Among 4018 RA and CD patients with mean duration follow-up of 18 months, 9 of 33 suspected HF cases (identified using claims data) were adjudicated as definite (n = 5) or possible (n = 4) HF. The relative risk of HF among TNF-α antagonist-treated RA and CD patients was 4.3 and 1.2, respectively (P = NS for both). The absolute difference in cumulative incidence of HF among infliximab or etanercept-exposed compared to unexposed patients was 3.4 and 0.3 cases per 1000 persons for RA and CD (P = NS), respectively, yielding a number needed to harm of 294 for RA and 3333 for CD.
Conclusion
We found only a small number of presumed HF cases (n = 9, or 0.2%) in a large population of relatively young RA and CD patients. Although there was an increased relative risk of incident, HF that was not statistically significant among those exposed to TNF-α antagonists compared to those unexposed, larger cohorts are needed to provide more precise risk estimates and permit adjustment for potential confounding.
doi:10.1093/rheumatology/kem212
PMCID: PMC2442887  PMID: 17938138
Heart failure; rheumatoid arthritis; Crohn’s disease; infliximab; etanercept; TNF-α antagonists; adverse events
22.  Are Rheumatologists’ Treatment Decisions Influenced by Patients’ Age? 
Rheumatology (Oxford, England)  2006;45(12):1555-1557.
Purpose
The objective of this study was to determine whether physicians’ treatment preferences are influenced by patients’ age.
Methods
We mailed a survey to a random sample of rheumatologists practicing in the U.S. The survey included a scenario describing a hypothetical patient with rheumatoid arthritis (RA) on hydroxychloroquine, sulfasalazine, and low dose prednisone, who presents with active disease during a follow-up appointment. The scenario was formulated in two versions which were identical except for the age of the patient. After reading the scenario, respondents were asked to rate (on a 10 cm numerical rating scale) their recommendations for each of the three options: 1) increasing the dose of prednisone, 2) adding a new disease modifying anti-rheumatic drug (DMARD), and 3) switching DMARDs. Rheumatologists who rated either adding a new DMARD or switching DMARDs higher than increasing the dose of prednisone were classified as “preferring aggressive treatment with DMARDs”, while the remaining rheumatologists were classified as “NOT preferring aggressive treatment with DMARDs”.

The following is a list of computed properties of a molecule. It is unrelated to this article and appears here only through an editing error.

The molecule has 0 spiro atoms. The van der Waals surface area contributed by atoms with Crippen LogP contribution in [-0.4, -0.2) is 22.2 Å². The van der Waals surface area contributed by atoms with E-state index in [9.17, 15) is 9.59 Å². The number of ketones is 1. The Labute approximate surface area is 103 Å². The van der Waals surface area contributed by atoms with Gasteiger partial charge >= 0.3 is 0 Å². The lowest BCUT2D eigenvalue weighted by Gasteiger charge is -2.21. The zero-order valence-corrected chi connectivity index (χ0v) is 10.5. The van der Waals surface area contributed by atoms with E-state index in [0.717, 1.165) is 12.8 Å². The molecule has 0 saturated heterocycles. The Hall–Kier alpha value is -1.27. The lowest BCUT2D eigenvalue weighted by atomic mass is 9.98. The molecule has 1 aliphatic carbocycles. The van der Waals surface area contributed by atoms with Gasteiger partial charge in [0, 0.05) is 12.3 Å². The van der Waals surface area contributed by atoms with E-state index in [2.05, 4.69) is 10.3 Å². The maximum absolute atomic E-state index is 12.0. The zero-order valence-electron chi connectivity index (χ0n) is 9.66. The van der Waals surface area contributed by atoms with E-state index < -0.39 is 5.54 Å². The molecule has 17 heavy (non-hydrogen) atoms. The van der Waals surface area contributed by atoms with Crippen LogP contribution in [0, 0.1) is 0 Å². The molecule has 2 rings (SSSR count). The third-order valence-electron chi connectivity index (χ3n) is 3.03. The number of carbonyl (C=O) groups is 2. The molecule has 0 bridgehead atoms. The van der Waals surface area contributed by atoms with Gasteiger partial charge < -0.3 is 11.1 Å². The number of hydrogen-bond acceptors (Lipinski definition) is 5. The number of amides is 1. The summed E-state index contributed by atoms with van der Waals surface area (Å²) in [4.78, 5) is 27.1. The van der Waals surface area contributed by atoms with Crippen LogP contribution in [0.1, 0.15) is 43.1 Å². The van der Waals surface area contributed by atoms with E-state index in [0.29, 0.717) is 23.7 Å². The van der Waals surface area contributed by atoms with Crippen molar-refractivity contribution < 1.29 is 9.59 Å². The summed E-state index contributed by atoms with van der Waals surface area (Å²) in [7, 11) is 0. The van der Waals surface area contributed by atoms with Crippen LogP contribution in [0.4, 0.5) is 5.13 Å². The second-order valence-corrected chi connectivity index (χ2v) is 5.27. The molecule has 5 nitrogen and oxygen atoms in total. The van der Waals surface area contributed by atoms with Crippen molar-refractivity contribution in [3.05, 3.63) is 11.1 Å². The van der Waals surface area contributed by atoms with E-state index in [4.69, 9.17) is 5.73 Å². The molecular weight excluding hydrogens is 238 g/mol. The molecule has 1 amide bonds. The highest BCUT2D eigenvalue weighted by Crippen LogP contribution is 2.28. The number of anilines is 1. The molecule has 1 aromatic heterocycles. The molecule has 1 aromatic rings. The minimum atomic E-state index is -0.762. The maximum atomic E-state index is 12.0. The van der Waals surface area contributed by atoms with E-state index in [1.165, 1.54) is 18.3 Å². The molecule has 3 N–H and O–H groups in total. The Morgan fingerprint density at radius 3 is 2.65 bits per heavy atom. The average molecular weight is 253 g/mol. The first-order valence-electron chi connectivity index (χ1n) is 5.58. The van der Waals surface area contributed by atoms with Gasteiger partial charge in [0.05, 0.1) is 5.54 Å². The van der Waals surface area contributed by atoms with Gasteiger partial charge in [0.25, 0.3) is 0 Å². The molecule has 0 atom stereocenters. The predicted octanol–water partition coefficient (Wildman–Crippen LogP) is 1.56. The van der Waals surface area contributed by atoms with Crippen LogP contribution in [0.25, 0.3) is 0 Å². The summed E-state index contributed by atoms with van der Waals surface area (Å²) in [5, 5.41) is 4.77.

Results
480 rheumatologists were mailed a questionnaire; 204 responded for a response rate of 42.5%. Overall 163 (80%) of respondents were classified as preferring aggressive treatment with DMARDs. Rheumatologists responding to this survey were more likely to prefer aggressive DMARD treatment for the young RA patient versus the older RA patient (87% versus 71%, p=0.007).
Conclusions
Our findings suggest that rheumatologists’ treatment recommendations may be influenced by age. Future educational efforts should increase physician awareness of this possible bias in order to ensure equal service delivery across ages.
doi:10.1093/rheumatology/kel144
PMCID: PMC1660557  PMID: 16690762
Rheumatoid Arthritis; Disease Modifying Anti-Rheumatic Drugs; Decision-making
23.  SNPs in the FOXP3 gene region show no association with Juvenile Idiopathic Arthritis in a UK Caucasian population 
Rheumatology (Oxford, England)  2007;46(8):1263-1265.
Objective
A region on the short arm of the X-chromosome, Xp11, has previously been linked to childhood-onset polyarthritis. Mapping to the linked region is FOXP3, a transcription factor that regulates regulatory T cell (Treg) development and function. The objective of this study was to determine whether single nucleotide polymorphisms (SNPs) in the FOXP3 gene region contribute to JIA susceptibility.
Method
Nine FOXP3 SNPs were genotyped in 761 JIA cases and 402 controls using the Sequenom® MassARRAY® system. Association was measured using either χ2 or Fisher's exact test at the allelic and genotypic level. Furthermore, cases and controls were stratified by gender and association measured for each stratum.
Results
None of the SNPs showed an association with JIA. Similarly, the lack of association was also evident in both the female and male cohorts.
Conclusion
Although FOXP3 presents itself as a good candidate for contributing to JIA susceptibility, this study, which was powered to detect associations with genotypic relative risk >2 in the female cohort, has failed to find an association between SNPs in the FOXP3 gene region and JIA.
doi:10.1093/rheumatology/kem129
PMCID: PMC1955685  PMID: 17526924
FOXP3; Juvenile idiopathic arthritis; Association analysis; X-linked gene